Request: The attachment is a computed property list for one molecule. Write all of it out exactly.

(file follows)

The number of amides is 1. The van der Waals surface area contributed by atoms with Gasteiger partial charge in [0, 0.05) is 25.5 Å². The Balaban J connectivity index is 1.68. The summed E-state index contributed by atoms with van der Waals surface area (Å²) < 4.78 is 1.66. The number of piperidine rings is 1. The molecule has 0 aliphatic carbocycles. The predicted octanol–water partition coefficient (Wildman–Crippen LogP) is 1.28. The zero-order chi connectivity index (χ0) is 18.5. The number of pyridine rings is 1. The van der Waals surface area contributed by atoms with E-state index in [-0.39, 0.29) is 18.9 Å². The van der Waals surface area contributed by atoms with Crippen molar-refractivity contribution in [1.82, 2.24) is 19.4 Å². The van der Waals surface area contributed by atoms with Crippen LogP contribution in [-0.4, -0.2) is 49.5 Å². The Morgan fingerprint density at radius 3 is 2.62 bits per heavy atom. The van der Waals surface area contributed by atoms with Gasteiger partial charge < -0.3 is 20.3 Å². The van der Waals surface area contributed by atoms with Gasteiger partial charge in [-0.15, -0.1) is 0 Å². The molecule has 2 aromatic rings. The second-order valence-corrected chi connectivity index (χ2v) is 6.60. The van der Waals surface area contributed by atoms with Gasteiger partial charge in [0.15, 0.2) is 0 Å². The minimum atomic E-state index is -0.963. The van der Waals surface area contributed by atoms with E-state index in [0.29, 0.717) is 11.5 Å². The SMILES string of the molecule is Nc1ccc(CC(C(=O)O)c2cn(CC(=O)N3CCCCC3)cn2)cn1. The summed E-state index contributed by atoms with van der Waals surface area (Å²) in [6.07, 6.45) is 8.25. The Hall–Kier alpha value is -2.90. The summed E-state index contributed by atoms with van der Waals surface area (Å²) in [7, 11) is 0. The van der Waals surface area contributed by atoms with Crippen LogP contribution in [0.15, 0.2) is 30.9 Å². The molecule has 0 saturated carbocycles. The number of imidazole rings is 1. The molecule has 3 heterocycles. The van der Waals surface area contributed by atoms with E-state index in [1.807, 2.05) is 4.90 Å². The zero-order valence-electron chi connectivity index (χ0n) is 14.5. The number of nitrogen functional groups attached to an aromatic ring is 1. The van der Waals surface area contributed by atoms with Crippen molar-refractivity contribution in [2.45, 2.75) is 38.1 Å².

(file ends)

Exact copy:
The number of amides is 1. The van der Waals surface area contributed by atoms with Gasteiger partial charge in [0, 0.05) is 25.5 Å². The Balaban J connectivity index is 1.68. The summed E-state index contributed by atoms with van der Waals surface area (Å²) < 4.78 is 1.66. The number of piperidine rings is 1. The molecule has 0 aliphatic carbocycles. The predicted octanol–water partition coefficient (Wildman–Crippen LogP) is 1.28. The zero-order chi connectivity index (χ0) is 18.5. The number of pyridine rings is 1. The van der Waals surface area contributed by atoms with E-state index in [-0.39, 0.29) is 18.9 Å². The van der Waals surface area contributed by atoms with Crippen molar-refractivity contribution in [1.82, 2.24) is 19.4 Å². The van der Waals surface area contributed by atoms with Crippen LogP contribution in [-0.4, -0.2) is 49.5 Å². The Morgan fingerprint density at radius 3 is 2.62 bits per heavy atom. The van der Waals surface area contributed by atoms with Gasteiger partial charge < -0.3 is 20.3 Å². The van der Waals surface area contributed by atoms with Gasteiger partial charge in [-0.15, -0.1) is 0 Å². The molecule has 2 aromatic rings. The second-order valence-corrected chi connectivity index (χ2v) is 6.60. The van der Waals surface area contributed by atoms with Gasteiger partial charge in [0.15, 0.2) is 0 Å². The minimum atomic E-state index is -0.963. The van der Waals surface area contributed by atoms with E-state index in [0.29, 0.717) is 11.5 Å². The SMILES string of the molecule is Nc1ccc(CC(C(=O)O)c2cn(CC(=O)N3CCCCC3)cn2)cn1. The summed E-state index contributed by atoms with van der Waals surface area (Å²) in [6.07, 6.45) is 8.25. The Hall–Kier alpha value is -2.90. The summed E-state index contributed by atoms with van der Waals surface area (Å²) in [7, 11) is 0. The van der Waals surface area contributed by atoms with Crippen LogP contribution in [0.15, 0.2) is 30.9 Å². The molecule has 0 saturated carbocycles. The number of imidazole rings is 1. The molecule has 3 heterocycles. The van der Waals surface area contributed by atoms with E-state index in [1.807, 2.05) is 4.90 Å². The zero-order valence-electron chi connectivity index (χ0n) is 14.5. The number of nitrogen functional groups attached to an aromatic ring is 1. The van der Waals surface area contributed by atoms with Crippen molar-refractivity contribution in [2.45, 2.75) is 38.1 Å².